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Marchesi Scamorza

Rock Progressivo Italiano

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Marchesi Scamorza Hypnophonia album cover
3.81 | 17 ratings | 1 reviews | 6% 5 stars

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Studio Album, released in 2015

Songs / Tracks Listing

1. 1348 (4:58)
2. Il Cammino delle Luci Erranti (13:52)
3. Campi di Marte (4:24)
4. L'uomo Col Fiore in Bocca (6:16)
5. La via del Sognatore (13:23)
Pt.1 La Notte
Pt.2 Il Sogno
Pt.3 Il Risveglio

Total time - 42:54

Line-up / Musicians

- Enrico Bernardini / vocals
- Lorenzo Romani / guitar, choirs, mandolin, keyboards
- Enrico Cazzola / keyboards
- Paolo Brini / bass guitar
- Alessandro Padovani / drums

Releases information

Label: Ma.Ra.Cash Records
Format: CD
October 23, 2015

Thanks to mbzr48 for the addition
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MARCHESI SCAMORZA Hypnophonia ratings distribution

(17 ratings)
Essential: a masterpiece of progressive rock music(6%)
Excellent addition to any prog rock music collection(59%)
Good, but non-essential (24%)
Collectors/fans only (12%)
Poor. Only for completionists (0%)

MARCHESI SCAMORZA Hypnophonia reviews

Showing all collaborators reviews and last reviews preview | Show all reviews/ratings

Collaborators/Experts Reviews

Review by Aussie-Byrd-Brother
SPECIAL COLLABORATOR Rock Progressivo Italiano Team
4 stars Back in 2012, a new Italian band called Marchesi Scamorza released the charming `La Sposa del Tempo', a polished debut that highlighted a group full of potential that was slowly finding their feet and forming their own sound. The extra few years performing and writing together has delivered great results, and their vinyl-length follow-up work in 2015, `Hydrophonia', is a significant improvement on their first work and a big step up! Their compositions are richer and more dramatic now with a greater variety, singer Enrico Bernardini's vocals are sounding stronger than ever, and by letting go mostly of the more Neo-styled/Genesis-like elements of the debut, the group have embraced their theatrical Italian prog heritage more fully and crafted a much more distinctive and eclectic symphonic work full of personality.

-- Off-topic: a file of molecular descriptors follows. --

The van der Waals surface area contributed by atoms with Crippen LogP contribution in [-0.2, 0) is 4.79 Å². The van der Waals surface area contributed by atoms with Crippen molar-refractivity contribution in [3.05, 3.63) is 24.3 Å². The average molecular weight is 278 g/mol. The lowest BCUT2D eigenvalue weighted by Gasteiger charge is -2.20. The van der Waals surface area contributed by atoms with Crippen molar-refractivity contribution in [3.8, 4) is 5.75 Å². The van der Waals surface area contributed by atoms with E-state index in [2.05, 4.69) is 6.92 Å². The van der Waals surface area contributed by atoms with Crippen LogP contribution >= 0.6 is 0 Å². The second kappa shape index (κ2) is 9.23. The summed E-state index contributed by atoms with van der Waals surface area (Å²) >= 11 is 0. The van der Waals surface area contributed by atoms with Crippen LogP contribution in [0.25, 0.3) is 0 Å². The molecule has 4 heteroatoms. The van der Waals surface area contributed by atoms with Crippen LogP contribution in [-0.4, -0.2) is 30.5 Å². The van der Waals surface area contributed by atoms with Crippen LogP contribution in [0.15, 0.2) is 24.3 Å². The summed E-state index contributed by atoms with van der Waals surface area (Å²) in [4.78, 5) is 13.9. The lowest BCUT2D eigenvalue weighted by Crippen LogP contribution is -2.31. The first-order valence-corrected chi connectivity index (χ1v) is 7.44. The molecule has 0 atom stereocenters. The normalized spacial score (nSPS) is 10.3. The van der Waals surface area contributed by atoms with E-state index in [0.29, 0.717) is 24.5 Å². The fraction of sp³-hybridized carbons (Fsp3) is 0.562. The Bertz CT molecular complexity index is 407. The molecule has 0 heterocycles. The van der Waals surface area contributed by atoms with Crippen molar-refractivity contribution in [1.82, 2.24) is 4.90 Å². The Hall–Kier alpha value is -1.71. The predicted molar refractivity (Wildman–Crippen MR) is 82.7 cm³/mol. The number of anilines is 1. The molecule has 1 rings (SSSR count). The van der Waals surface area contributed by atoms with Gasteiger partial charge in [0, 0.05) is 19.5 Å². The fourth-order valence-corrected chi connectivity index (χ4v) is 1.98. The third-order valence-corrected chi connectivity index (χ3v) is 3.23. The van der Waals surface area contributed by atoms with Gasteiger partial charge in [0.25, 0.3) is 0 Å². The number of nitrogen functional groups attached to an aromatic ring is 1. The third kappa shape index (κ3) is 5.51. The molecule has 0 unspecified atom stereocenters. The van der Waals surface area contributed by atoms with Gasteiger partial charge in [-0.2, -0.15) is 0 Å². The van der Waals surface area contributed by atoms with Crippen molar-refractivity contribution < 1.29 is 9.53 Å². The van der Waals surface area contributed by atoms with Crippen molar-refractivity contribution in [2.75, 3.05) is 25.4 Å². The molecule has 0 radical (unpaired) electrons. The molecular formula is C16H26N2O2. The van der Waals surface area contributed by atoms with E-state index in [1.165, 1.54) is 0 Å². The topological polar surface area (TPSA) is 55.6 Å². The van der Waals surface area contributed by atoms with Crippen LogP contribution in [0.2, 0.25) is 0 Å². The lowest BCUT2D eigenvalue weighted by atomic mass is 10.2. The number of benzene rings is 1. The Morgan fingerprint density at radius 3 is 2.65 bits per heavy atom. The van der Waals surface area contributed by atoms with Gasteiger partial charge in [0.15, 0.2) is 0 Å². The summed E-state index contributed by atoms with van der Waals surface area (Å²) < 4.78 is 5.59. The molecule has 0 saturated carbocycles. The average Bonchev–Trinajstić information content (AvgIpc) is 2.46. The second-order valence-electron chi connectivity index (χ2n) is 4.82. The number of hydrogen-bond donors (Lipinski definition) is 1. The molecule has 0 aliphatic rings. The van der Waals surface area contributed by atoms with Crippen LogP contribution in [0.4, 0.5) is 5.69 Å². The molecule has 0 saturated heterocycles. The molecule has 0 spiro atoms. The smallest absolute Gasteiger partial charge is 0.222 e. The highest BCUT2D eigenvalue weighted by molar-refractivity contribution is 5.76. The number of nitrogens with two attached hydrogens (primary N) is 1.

Lively opener `1348' is a strident, confident tune with a skipping momentum to its regal symphonic snap, Enrico's coarse voice commanding as if a call to arms. `Il Cammino delle Luci Erranti' is the first of two longer epics, full of synth-driven symphonic sophistication and classically-flavoured darker elegance that the Italian groups in particular do so well throughout its near-fourteen minute running time. With Enrico Cazzola's ghostly piano and scratchy Mellotron aplenty, Paolo Brini's bass sweetly murmurs with wicked intent, Enrico's vocal leaps between weary purrs and biting unease, and drummer Alessandro Padovani expertly delivers subtle bursts to effortlessly move the piece up and down in tempo. The group finds time for dashing Premiata Forneria Marconi-like charges and even heavier frantic attacks with a dirtier guitar bite from Lorenzo Romani in the manner of the first Banco del Mutuo Soccorso album, leading to a glorious and grand finish. `Campi di Marte' then closes what could be the first side with surprising funkiness, regal sprinting P.F.M gallops mixing with wild guitar fire.

`L'uomo col Fiore in Bocca' initially smoulders with molten guitar grooves, but a tastefully reflective piano interlude with a gently wounded vocal in the second half proves to be one of the surprising highlights of the disc. Three-part thirteen-minute closer `La via del Sognatore' is truly the soundtrack to a swooning, romantic and playful gothic pantomime with lengthy instrumental passages of ravishing symphonic themes. Full of theatrical instrumental pomp and ravishing vocals, constant doomed piano creeps with a devilish mischievousness, guitars chime with mystery and drift through dreamy Pink Floyd-like shimmering interludes while announcing drums rumble with purpose and build. It showcases the band fully immersing themselves in the glorious traditions of the vintage Italian prog past and is easily the most cultured and involved piece the band have offered to date.

It would be easy to place Marchesi Scamorza alongside numerous other low-key modern Italian bands that fly under the radar, but at the same time, `Hypnophonia' is the sound of what was an already promising band stepping up in a big way and delivering a superior work that easily eclipses their earlier effort, carefully showcasing their influences but also offering unexpected surprises. It boasts a fuller production, more confident vocals that aren't afraid to step back and let the thrilling instrumental passages take the focus, and gifted musicians playing with boundless enthusiasm and sharp skill. No doubt about it, `Hypnophonia' is simply a terrific symphonic album from a highly talented Italian band deserving of so much more attention!

Four stars.

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